Even for a country distressingly familiar with terrorist outrages, the multiple attacks in Mumbai herald a new low. The sheer audacity and scale of the attacks, the spectacle of young men armed to the teeth with machine guns and grenades roaming on the streets of India’s financial capital, bring home the fact that terrorism has attained a new sophistication and organisational ability.

To talk of an intelligence failure is almost a truism, yet given that such a large group of men could physically launch attacks on multiple high-profile targets, eschewing the recent pattern of engineering blasts, is a clear sign of an abysmal deficiency in our intelligence-gathering capabilities.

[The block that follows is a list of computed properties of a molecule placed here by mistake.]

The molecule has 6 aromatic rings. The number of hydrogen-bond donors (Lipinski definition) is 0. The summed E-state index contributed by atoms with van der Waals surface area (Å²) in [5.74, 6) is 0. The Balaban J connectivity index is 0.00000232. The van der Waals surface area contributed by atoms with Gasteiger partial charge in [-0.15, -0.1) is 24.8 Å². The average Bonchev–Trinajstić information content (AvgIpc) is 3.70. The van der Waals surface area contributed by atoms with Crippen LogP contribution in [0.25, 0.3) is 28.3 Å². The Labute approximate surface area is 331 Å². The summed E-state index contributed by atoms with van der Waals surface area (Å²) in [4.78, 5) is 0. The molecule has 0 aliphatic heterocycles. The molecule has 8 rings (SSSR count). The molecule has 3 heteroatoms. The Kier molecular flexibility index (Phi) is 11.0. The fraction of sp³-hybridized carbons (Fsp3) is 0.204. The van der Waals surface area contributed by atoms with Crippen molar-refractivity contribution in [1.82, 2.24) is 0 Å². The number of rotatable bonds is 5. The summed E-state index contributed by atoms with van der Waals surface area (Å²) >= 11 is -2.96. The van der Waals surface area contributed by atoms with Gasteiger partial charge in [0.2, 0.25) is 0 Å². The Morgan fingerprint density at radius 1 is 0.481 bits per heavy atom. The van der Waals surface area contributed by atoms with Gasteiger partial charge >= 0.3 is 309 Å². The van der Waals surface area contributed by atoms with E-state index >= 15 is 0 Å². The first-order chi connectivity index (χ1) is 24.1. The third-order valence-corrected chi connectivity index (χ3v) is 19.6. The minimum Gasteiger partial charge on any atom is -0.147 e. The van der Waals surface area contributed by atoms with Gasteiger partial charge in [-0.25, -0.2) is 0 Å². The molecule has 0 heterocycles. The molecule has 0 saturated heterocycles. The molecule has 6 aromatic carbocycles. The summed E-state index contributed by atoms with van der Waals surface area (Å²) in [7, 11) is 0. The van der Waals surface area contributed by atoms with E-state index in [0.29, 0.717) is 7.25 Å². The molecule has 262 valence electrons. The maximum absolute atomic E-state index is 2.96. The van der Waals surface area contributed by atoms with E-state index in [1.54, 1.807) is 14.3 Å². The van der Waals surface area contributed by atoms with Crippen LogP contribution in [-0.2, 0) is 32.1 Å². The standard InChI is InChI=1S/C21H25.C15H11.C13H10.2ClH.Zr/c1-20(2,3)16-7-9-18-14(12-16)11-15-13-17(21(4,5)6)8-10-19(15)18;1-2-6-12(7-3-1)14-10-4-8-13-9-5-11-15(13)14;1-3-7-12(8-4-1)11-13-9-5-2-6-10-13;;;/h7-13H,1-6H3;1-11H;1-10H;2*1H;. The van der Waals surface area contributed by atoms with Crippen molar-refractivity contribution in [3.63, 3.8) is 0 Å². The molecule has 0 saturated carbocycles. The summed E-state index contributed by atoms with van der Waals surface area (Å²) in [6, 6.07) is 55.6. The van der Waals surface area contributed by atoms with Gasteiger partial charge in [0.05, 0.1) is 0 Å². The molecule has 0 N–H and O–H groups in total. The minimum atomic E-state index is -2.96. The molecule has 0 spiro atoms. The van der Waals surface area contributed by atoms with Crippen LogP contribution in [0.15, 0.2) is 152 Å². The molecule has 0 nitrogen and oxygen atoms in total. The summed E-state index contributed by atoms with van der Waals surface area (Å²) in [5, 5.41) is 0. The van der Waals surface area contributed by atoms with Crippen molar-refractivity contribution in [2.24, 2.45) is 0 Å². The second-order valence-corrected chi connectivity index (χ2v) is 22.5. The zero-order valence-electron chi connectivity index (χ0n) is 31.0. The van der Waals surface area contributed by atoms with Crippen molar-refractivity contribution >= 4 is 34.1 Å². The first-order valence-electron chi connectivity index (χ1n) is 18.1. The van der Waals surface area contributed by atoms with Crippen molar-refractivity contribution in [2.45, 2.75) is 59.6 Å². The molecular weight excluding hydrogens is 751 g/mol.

To combat such a new level of terrorism, it is imperative the contours of the extant anti-terror paradigm change. Terror has simply been politicised, with parties using it as yet another electoral plank. The scale of this latest outrage demonstrates the pitfalls of a divisive polity squabbling over instrumentalities.

The need of the hour, and the future, is for political parties to break with past patterns and evolve a clear consensus on how to prevent the recurrence of such heinous attacks. In this context, it is heartening to see that there is some sort of communication between Manmohan Singh and L K Advani.

To ensure a better security culture, and the involvement of every citizen in contributing to it, is also a matter of shaping a thoroughly neutral investigative apparatus. The issue of abysmal intelligence gathering also has to do with the perception of investigative agencies as being partisan.

This has also led to severing of links between effective policing and intelligence gathering and various communities and groups. The prime minister has in the past spoken on the need for wider police reforms, and we could not agree more.